I am usually not one to jump on the band wagon when it comes to hyped up topics, simply because I think there is a point where a topic is talked dead and over-talked. When I heard about a 19-year old girl, called Essena, deleting all of her social media and it being all over the news, it kind of hit home for me though. As a part of the industry, being a blogger & instagrammer myself, I feel very strongly about this topic and that is why I want to share my 2 cents on it with you.
Firstly, let’s establish common grounds for everyone thinking “What…Essena… who?!” – which to be quite honest, I don’t blame you for. Apparently, it is quite ground breaking news that a 19 year old decided to delete all of her social media. It should be added though, that she has/had a following of over 500.000 people on Instagram, making her a so called Instagram celebrity, earning a living of showing herself wearing bikinis and dresses, posing with her picture perfect body to promote brands. She is now determined to reveal to her thousands of fans that her “dream life” was really fake and re-edited the captions on her previous Instagram posts, kicking off her “Social Media Is Not Real Life” movement.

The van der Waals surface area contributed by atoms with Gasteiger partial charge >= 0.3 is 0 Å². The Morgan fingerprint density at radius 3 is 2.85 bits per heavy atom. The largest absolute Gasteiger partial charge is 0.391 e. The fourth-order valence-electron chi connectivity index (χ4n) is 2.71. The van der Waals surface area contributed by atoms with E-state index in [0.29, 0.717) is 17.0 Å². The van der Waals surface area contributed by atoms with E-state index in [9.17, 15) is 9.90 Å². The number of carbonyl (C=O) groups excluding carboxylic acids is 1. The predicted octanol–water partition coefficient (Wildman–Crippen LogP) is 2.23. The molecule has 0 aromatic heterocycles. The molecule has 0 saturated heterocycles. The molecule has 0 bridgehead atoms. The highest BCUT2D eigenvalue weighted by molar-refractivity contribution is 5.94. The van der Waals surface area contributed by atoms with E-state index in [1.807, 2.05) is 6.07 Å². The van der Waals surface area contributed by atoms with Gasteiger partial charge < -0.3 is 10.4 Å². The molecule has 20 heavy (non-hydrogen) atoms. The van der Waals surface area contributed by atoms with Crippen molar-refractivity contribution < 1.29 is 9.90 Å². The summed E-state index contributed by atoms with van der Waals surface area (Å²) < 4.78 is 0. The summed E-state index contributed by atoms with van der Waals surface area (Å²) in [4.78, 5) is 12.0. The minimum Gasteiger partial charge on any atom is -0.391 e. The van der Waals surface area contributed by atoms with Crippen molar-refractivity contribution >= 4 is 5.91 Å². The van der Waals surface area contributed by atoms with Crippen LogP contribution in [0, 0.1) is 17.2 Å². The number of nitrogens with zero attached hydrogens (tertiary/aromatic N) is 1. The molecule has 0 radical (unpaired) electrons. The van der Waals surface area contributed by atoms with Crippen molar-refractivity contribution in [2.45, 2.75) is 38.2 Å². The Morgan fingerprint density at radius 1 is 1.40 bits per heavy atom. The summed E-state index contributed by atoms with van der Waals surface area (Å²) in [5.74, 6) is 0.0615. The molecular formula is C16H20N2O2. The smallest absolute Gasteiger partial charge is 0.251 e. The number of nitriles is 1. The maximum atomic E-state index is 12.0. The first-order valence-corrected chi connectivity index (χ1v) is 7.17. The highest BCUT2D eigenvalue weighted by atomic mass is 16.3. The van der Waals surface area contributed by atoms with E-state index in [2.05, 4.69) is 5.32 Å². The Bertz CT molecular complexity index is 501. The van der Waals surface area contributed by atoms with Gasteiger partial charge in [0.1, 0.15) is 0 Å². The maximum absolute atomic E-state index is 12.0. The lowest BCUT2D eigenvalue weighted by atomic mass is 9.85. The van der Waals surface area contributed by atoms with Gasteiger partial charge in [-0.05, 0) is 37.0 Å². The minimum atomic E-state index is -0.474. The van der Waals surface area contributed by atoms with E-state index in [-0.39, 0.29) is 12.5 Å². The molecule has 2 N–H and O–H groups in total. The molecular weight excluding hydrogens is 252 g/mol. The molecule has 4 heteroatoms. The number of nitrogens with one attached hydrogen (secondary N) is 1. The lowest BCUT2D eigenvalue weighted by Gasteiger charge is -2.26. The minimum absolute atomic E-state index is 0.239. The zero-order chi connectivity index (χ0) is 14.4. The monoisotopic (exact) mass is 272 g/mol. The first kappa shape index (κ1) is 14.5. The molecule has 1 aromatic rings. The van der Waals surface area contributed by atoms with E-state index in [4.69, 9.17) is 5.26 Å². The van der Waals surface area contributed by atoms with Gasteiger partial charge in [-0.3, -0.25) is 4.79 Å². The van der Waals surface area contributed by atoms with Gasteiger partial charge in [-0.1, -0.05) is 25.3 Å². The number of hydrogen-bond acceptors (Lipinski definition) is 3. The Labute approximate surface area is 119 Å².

Essena’s words are bold and hit a nerv for a lot of people and while I applaud her courage, I also have to admit that I don’t entirely agree with everything that she is saying. Now, let me be clear: I am the last one saying social media is real life, but I think it is a very generalized, broad statement and untrue for a lot of accounts to say it is all fake & lies.